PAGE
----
It turns out the No. 1 thing new hires want in their first week isn't fancy perks or free food; it's on-the-job training, quickly followed by a review of company policies.

So if you’ve hired for quality and not quantity and avoided a bad hire, now it’s time to hold on to these prized hires for the long haul.

Check out our slide show of BambooHR's infographic for more insight.

[Image: Flick user Marcin Monko]

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3 Comments

  • Scott Nushart

    The best onboarding experience I have had ws in a self-contained division, consisting of 9 people generating $15M/year collectively.

    Day one pulled me into a full division meeting, a typical S & OP gathering, followed by a discussion of short term (day to day) and several long term projects (6 months+), a benefits talk, and the receipt of my lunch schedule for the coming two weeks. I was scheduled with each internal person for lunch each day to discuss roles, perspectives, etc.

    Without question, I hit the ground running, with an understanding of taking paper cups out of the 'swamp' each day, and a chance to design the bucket for the long term projects.

    The classic was our new product development session. The managing director, marketing manager and I, as a supply chain/operations guy, stood in a hallway. The marketing guy and I were told "...I need X, that I can sell for Y, made out of one of three different materials and you have six months. End of meeting!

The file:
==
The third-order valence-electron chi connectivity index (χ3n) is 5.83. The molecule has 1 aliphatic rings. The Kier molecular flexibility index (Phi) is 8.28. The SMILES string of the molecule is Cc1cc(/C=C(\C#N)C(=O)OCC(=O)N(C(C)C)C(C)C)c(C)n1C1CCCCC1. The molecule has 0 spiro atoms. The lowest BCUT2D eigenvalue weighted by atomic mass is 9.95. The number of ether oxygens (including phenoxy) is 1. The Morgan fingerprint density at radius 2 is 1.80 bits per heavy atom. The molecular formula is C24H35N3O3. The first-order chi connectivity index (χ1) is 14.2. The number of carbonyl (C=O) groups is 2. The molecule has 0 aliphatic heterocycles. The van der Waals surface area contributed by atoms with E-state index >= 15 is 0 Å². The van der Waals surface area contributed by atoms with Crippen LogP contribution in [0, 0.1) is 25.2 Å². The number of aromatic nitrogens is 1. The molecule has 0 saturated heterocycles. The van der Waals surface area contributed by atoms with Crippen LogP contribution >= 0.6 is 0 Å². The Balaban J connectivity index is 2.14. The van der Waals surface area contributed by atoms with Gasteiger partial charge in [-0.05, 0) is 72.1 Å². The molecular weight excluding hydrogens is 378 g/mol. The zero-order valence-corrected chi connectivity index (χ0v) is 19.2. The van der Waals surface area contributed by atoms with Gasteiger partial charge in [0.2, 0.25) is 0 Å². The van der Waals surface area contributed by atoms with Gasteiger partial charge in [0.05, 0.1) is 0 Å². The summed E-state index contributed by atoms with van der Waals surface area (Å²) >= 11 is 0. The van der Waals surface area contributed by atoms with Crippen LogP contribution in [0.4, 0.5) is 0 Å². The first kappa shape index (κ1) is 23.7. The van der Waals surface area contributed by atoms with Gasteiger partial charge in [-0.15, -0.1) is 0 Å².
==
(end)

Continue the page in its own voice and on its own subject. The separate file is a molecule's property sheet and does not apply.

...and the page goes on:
• Silver Creek Press

    Great piece and as an HR consultant it makes many of the points I've been advocating about with clients for many years. I wonder if there is a generational breakdown to the data Rachel? My own research (7 New Rules for the Sandbox - The ABCs of Generational Retention at www.silvercreekpress.ca) shows for example that employee who would like more mentoring are more likely younger folks. So when you see blended data like this, it make me wonder if we need to look at different strategies for different age groups in the workplace.

  • Rachel Gillett

    Good points here. This data doesn't speak specifically to generational retention, but it does show that most of the people leaving their jobs early are entry level. For the most part, we can assume these are younger people compared to those in upper management positions for example. But a greater breakdown by generation is certainly something worth pondering.